Teneo Macro

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Many factories remain closed in China. Constitutional amendments continue to progress through Russia’s parliament. Germany’s main governing party will have to look for a new leader. Meanwhile, India’s ruling party is bracing for yet another defeat, Romania’s new cabinet will be unveiled, an IMF team will arrive in Argentina, and the budget statement is expected to be released in Kenya.




Talks continue between Brussels and EU member states about the bloc’s next multiannual financial framework (MFF). The upcoming macro budget might end up being one of the lowest in terms of overall spending. At the same time, the comparison of the relative share of some key components over time shows how the EU’s policy focus has evolved. The upshot might be that if Europe wants to spend more on the Green transition, it will probably have to continue cutting elsewhere. This, however, raises the question of how compromise can be achieved in time for 2021, and how voters will react if less money is spent on everything from agricultural subsidies to regional cohesion policy.



Some Chinese businesses resumed work on 10 February, following eleven missed workdays as due to the coronavirus epidemic. But many factories remain closed due to restrictions imposed by local governments where the outbreak is most severe. Other factories re-opened but are operating at reduced capacity due to labor shortages or because they cannot obtain enough face masks for their workers. Many office workers have been instructed to work from home.


On 11 February, the lower house of parliament (State Duma) is expected to hold a second vote on the constitutional amendments outlined by president Vladimir Putin in this annual address on 15 January. Unless the vote is rescheduled to a later date, the second reading should reveal whether there were any changes to the initially adopted amendments in first reading on 23 January. The package of constitutional changes would still face the third (and final) vote in the State Duma and need approval from the upper chamber of parliament (Federation Council), before being sent for president’s signature.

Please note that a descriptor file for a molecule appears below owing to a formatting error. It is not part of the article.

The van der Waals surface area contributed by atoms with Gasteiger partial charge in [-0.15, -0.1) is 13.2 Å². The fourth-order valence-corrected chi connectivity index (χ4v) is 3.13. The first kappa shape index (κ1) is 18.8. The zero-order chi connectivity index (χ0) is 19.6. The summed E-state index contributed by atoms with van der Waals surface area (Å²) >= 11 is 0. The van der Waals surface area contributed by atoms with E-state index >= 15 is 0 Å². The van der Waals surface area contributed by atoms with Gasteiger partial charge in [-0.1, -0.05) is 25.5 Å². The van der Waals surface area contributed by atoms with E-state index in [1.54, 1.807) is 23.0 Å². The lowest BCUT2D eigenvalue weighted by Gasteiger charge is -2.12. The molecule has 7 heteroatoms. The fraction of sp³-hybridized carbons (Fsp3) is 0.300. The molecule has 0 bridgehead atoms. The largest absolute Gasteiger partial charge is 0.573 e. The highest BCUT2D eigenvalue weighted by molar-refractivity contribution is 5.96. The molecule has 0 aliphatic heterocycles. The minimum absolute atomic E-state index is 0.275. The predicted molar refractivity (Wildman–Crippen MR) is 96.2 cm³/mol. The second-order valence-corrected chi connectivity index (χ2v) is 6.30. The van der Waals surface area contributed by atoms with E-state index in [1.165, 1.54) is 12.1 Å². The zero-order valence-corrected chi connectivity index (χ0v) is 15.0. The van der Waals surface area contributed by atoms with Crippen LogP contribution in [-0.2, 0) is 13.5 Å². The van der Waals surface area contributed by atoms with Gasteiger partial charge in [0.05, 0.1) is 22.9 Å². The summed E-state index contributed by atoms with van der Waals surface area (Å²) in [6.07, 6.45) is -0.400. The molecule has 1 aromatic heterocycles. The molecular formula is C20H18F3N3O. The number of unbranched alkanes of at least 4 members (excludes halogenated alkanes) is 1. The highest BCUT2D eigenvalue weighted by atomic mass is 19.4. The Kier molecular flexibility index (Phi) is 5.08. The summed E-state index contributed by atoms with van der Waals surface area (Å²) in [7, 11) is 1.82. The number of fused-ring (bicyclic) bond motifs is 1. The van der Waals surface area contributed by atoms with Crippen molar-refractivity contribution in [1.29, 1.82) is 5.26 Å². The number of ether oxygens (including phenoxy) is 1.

The leader of Chancellor Angela Merkel’s Christian Democratic Union (CDU), Annegret Kramp-Karrenbauer (AKK) has declared her intention to step down. AKK will not run for chancellor and will hand over the party leadership to whoever is chosen to lead the CDU into the next election. But this does not raise the risk of Merkel not serving out her term or of Germany heading to elections before September 2021. As the CDU remains structurally divided between traditionalists and centrists, it will not want a quick return to the polls where it would risk getting split between the far-right Alternative for Germany (AfD) and the centrist Greens. The party is back to square one with its attempt to agree on the right way forward into its post-Merkel future.




Results for elections to the Delhi assembly will be announced on 11 February. Despite intensive campaigning, the Bharatiya Janata Party-led National Democratic Alliance (NDA) in power in the federal government is unlikely to win, yielding to Aam Admi Party (AAP) currently holding Delhi. This is the second straight loss for the NDA in provincial election in the last six months after elections to the Jharkhand assembly in November 2019.



This week Prime Minister-designate Ludovic Orban (National Liberal Party) – who also leads the current caretaker government – will present the composition of his new cabinet and the updated governing program for parliament’s consideration. While the parliament has to vote on the new government within 15 days, this period maybe extended by opposition Social Democratic Party’s plans to appeal the nomination of Orban to the constitutional court and/or boycott the upcoming vote of confidence. Considering that the approval of another Orban cabinet is unlikely, such delays may push the (likely) early general elections into the second part of summer.



An IMF technical team arrives in Buenos Aires on 12 February to evaluate economic measures taken so far under Alberto Fernandez’s presidency. On the same day, Finance Minister Martin Guzman is due to appear before Congress to explain the outlines of the government’s debt restructuring strategy. Guzman appears unlikely to produce a comprehensive economic plan with fiscal, growth, and inflation targets, despite creditors’ calls for policy specifics to be made public. In parallel, on 13 February, the monthly inflation figure for January will be published; the government will attribute anything under 3.7% – December 2019’s rate – as the result of its expanded price controls.



Finance minister Ukur Yatani is expected to release his first Budget Policy Statement (BPS) next week. Yatani had been appointed in July 2019 as his predecessor Henry Rotich had been ousted over corruption allegations. Against the background of an upward revision of the deficit target in November 2019, the BPS will give an update on the government’s actual revenue and expenditure situation. Furthermore, Yatani will also use the BPS to indicate the government’s spending priorities going forward, most notably investment under President Uhuru Kenyatta’s ‘Big Four’ national development agenda.